How to Replace a Dead Electrical Switch
Replacing a light switch is a very easy do it yourself project, whether you need to replace a dead switch or you want to upgrade a switch to add a dimmer or other features. As with any project involving your household electrical system, please use caution, and if you identify signs of a more seriousPosted — Updated
Return to the site of the switch and carefully remove the faceplate, setting it and the screws aside. Use an electrical tester to confirm the switch is not energized. These useful tools are inexpensive and available at most hardware and home supply stores. If the switch is still energized, return to the junction box and try different breakers until you find the right one. (Remember to update the labels when you're done!)
With the power to the switch off, you can remove the screws that hold it into the wall and gently pull it out. Do this carefully to avoid breaking or stressing the wires. Unscrew the wires from the terminals on the old switch, starting with the neutral wire. If the hot and neutral wires are not clearly labeled, wrap them in electrical tape so they are. Hot wires should be black, while the single neutral or ground wire should be white or green.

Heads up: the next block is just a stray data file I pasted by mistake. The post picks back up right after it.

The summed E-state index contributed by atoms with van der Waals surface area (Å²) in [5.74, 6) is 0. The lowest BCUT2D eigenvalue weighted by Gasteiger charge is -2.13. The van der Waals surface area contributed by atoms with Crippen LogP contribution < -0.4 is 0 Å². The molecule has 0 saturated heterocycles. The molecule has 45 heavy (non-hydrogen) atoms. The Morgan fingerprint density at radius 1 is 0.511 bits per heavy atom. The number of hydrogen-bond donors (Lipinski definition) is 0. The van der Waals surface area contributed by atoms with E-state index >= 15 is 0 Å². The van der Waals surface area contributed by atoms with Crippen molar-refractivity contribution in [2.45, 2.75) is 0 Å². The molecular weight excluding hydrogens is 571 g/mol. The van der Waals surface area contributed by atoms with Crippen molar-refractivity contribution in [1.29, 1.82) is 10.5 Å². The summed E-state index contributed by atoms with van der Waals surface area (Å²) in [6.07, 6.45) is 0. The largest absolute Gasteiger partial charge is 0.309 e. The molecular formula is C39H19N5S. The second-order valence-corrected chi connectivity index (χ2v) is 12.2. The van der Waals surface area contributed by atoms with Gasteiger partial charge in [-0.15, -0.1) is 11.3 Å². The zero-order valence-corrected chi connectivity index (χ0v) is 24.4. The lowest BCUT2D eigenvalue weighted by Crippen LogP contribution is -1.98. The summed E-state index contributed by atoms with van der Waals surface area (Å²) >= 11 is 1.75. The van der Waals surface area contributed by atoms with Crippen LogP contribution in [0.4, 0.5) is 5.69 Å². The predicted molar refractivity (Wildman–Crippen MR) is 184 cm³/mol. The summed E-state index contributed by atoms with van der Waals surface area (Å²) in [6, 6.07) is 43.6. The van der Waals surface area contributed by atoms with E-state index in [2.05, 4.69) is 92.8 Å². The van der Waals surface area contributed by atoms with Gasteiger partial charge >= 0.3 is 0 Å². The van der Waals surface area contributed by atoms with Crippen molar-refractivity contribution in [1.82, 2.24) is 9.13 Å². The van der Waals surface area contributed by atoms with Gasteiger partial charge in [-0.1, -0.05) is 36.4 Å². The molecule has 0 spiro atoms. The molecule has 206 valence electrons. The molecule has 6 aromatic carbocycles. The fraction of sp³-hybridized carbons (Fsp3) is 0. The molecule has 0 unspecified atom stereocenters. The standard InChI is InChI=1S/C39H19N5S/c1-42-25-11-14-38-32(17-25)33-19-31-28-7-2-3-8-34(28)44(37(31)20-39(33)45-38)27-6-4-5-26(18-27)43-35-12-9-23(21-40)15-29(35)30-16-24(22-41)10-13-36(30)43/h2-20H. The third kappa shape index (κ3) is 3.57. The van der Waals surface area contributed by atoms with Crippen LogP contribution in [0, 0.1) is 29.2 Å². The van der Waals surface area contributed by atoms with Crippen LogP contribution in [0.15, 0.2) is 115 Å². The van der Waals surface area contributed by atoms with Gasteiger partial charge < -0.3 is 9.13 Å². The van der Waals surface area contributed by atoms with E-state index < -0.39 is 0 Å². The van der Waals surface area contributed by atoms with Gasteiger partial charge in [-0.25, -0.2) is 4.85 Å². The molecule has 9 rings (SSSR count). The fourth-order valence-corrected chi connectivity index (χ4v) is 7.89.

If the hot wire is cracked or the insulation is fraying, cut it below that site, if possible; remember not to cute the wire too short or it will be hard to work with. If this isn't an option, wrap it well in electrical tape. You don't want exposed electrical wires, because this could cause a short.
When you're finished, gently push the switch back into the wall and screw it in place. Turn the power back on and check to confirm that the switch is working. If you hear a popping noise or notice sparks and smoke, something is wrong; disconnect the power again, check your wiring, and retest. If the problem continues, call an electrician.
If the switch works smoothly and without incident, reattach the faceplate; you're done!